This elevated patio garden would be perfect for a patio, for someone in a wheelchair, or (in my case) for someone who has dogs that like to trample through the lettuce leaves.
This basic kit is $249 through Midwest Internet Sales (scroll to the bottom of the page) and you can order extensions if you have more room and want to beef up the amount of things you can grow in the pots and beds.
I’m not sure what the most popular fruit in the country is, but I’m sure apples are in the top 3. If they’re one of your favorites, then why not put an apple tree in your yard?
Maybe you’re thinking that you don’t have room for a fruit tree in your yard, or maybe you live in a townhome or an apartment and only have a balcony. Well, with a columnar apple tree, you might just be able to have your fruit and eat it too, hah.
These dwarf trees not only stay short (7-9 feet in height), but they’re not supposed to branch much either. They produce full-sized apples off spurs on the trunk. They’re ideal trees to be planted in pots, so you can actually grow them right on your patio. Of course, you can plant them in your yard too without worrying about them taking over and growing over your neighbor’s fence.
Check them out as an alternative to espalier fruit trees.
Washington’s Raintree Nursery carries three varieties of columnar apple trees.
There’s a house I walk by with the dogs that has a hot tub in the yard with several espalier fruit trees around it to create a privacy fence. In the winter, the “fence” is a bit bare, but now that the leaves are coming out, it looks pretty impressive.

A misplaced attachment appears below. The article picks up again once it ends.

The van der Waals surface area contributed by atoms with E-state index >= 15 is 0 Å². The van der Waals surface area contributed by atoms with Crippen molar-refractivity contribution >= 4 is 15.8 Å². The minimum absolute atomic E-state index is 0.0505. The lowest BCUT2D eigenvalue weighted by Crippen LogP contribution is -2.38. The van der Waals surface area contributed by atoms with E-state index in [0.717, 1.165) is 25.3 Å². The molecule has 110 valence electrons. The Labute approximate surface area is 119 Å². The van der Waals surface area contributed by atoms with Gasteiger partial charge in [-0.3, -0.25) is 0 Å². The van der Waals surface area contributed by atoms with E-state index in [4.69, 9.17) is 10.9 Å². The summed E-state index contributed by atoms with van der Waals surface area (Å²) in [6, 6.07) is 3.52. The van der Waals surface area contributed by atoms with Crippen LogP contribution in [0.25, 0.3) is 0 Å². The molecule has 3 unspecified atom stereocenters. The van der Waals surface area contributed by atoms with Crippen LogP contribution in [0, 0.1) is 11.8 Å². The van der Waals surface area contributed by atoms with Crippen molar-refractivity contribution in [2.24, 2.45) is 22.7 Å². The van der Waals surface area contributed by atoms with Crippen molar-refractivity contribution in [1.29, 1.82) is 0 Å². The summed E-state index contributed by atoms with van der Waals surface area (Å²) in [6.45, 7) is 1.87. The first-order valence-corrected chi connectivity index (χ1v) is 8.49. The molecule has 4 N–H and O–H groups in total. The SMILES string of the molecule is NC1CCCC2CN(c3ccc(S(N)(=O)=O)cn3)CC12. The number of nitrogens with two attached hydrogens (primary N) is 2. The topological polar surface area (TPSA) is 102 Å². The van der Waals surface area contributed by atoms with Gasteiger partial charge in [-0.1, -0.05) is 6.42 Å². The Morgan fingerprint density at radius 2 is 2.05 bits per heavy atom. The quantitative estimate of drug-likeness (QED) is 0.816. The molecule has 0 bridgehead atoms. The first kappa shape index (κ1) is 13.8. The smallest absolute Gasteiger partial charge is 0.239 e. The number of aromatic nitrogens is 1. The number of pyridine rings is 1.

An espalier tree is one that is trained so the branches grow flat, going out in two opposing directions instead of every which way. These techniques are both interesting and practical, since an espalier tree can often be possible in a spot where you ruled one out initially because you thought there wasn’t enough space (against a wall or along a neighbor’s fence, perhaps).
“Espaliered plants are prized for their symmetry and versatility and for their ability to add ornamental beauty to both compact and sweeping spaces. They can be used either as privacy screens, to adorn bare walls, to define walkways and driveways, or to create the living architecture of an arbor or allée.” ~ The Art of Espalier
Many kinds of trees can be trained this way, including fruit trees, which are said to produce more abundant fruits and flowers since the roots have less area to nourish.
A garden trellis with roses or flowering vines crawling up its face looks attractive, but in the fall and winter when everything dies back, that same trellis can look quite bare. In anticipation of the off season, you might consider a decorative trellis that offers a cheerful mien whether it has anything growing on it or not.
This colorful set of sunflower and trellis panels certainly fits that description.
It features “hand-painted steel petals and leaves in a decorative steel frame.” You can buy the set in pieces ($70 for a plain trellis and $85 for the sunflower panel) and use them separately or combine two or more pieces to create an expansive trellis for your garden plants to grow up.
The pieces come with a “foldout foot” at the base, which means the panels can stand freely and don’t necessarily have to be mounted to a wall.
From the Gardeners’ Supply Store: